Dragon Quest 9 brings back the alchemy pot that allows you to mix ingredients to fashion weapons and armor that can’t be purchased at any of the shops. You’ll collect ingredients from fallen foes and treasure chests, as well as from sparkling deposits that are scattered throughout the landscape. Reading from the bookshelves you’ll find across the world yields recipes that tell you exactly what is needed to make new items, though a little trial and error may yield decent results. The desire to synthesize spectacular gear will have you conquering secret grottoes in search of rare loot, and you’ll get to show off your hard work when you play with friends in the multiplayer mode.
Treasure Maps & Grottoes
You’ll acquire treasure maps which are exactly what you’d imagine; a small map with a big X marking the location of a hidden grotto. Using what little geographical hints are contained in the map’s layout will lead you to the exact location, but this is easier said than done. The world is enormous and the treasure maps can lead you anywhere – some are delightfully obvious (located near a major landmark like a town) while others are secreted away in a distant, hard to reach corner somewhere. An exclamation mark will appear over your character’s head once you’re within the grotto’s general vicinity to let you know that you’ve found it.
In a nod to the Mysterious Dungeon games (in which Dragon Quest has sometimes participated in offshoots), each grotto is randomly generated and has at least 5 subterranean floors teeming with monsters suitable to its denoted challenge level. A few treasure chests (rarely containing anything worthwhile) can be plundered on your way to the bottom level, where a boss monster awaits with the next treasure map. Every so often you will get lucky and find rare monsters to fight or an extremely rare item which makes the whole affair fun and addictive. And since these are completely optional, and completely randomized, and there are literally hundreds of them, they’re great for extending the game’s length and overall value even after you’ve finished the main scenario.
Dragon Quest 9 extends its shelf life even further with an unprecedented amount of free downloadable content, available each week for a year after the game’s release date! These special grottoes contain unique bosses, like the main villains from previous Dragon Quest games, so they’re a real treat.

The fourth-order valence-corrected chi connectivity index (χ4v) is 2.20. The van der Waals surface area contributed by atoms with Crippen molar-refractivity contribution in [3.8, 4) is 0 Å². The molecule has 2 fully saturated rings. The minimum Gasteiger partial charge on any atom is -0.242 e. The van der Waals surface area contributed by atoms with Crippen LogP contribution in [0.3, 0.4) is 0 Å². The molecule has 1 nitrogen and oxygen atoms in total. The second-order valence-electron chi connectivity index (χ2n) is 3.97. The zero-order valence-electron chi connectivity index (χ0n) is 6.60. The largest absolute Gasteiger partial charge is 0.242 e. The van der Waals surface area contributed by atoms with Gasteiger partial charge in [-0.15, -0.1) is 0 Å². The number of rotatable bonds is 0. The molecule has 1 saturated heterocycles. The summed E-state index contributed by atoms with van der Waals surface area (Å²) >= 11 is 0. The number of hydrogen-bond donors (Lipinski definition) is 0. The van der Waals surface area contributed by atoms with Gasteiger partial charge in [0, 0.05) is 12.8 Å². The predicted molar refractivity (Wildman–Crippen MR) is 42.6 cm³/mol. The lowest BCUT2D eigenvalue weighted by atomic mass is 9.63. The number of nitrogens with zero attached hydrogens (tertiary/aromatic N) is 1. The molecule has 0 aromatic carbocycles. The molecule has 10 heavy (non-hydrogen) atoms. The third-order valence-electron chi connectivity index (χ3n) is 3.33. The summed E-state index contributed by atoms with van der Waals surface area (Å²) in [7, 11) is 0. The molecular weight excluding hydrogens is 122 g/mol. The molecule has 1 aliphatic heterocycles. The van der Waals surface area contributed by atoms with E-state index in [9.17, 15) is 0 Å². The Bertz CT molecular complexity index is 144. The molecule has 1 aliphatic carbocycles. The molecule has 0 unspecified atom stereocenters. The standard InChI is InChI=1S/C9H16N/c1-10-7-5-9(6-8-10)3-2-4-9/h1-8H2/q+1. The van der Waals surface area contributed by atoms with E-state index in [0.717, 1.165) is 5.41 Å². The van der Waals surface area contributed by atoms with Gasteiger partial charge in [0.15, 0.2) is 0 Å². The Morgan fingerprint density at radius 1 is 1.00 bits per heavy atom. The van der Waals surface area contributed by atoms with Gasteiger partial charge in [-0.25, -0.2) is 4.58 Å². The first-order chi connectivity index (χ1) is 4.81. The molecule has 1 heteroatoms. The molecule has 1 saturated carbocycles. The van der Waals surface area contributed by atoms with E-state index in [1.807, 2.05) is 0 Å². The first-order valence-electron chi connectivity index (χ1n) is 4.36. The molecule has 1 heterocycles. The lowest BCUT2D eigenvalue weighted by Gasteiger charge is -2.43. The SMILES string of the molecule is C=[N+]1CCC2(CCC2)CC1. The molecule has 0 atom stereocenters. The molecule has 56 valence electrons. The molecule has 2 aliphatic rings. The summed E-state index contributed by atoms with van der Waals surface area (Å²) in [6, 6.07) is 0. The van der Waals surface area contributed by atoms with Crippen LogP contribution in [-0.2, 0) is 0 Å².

New to the Dragon Quest series is a multiplayer co-op mode, which works well given that every player makes their own custom characters. Unfortunately limited to local ad-hoc wireless only, you’ll have to gather up to 3 friends (each with their own DS and copy of the game). You can then enter into the host’s game world with one of your characters and go on adventures together. While each player will retain full control of their character, you’ll all enter battles together. This allows you to explore a bit freely and compete for blue treasure chests (red chests can only be opened by the host player). Since grottoes are random and contain only blue chests, they’re a great place to go on impromptu adventures – a bit like a traditional Dungeons & Dragons session.
What more can I say? Dragon Quest 9 offers at least 40 solid hours of engaging, story-driven content and many, many more if you choose to take on the optional side quests. My current play time is hovering around the 90 hours mark, and I feel like I have a lot left to do. Add to that the free weekly downloads and the potential for multiplayer co-op, and you have an unbelievable value for your money. If you’re a gamer on a budget, or simply want a great game with heart, you can’t go wrong with Dragon Quest 9. It is definitely an early contender for Game of the Year 2010.This is a repost from my website: www.plasticpals.com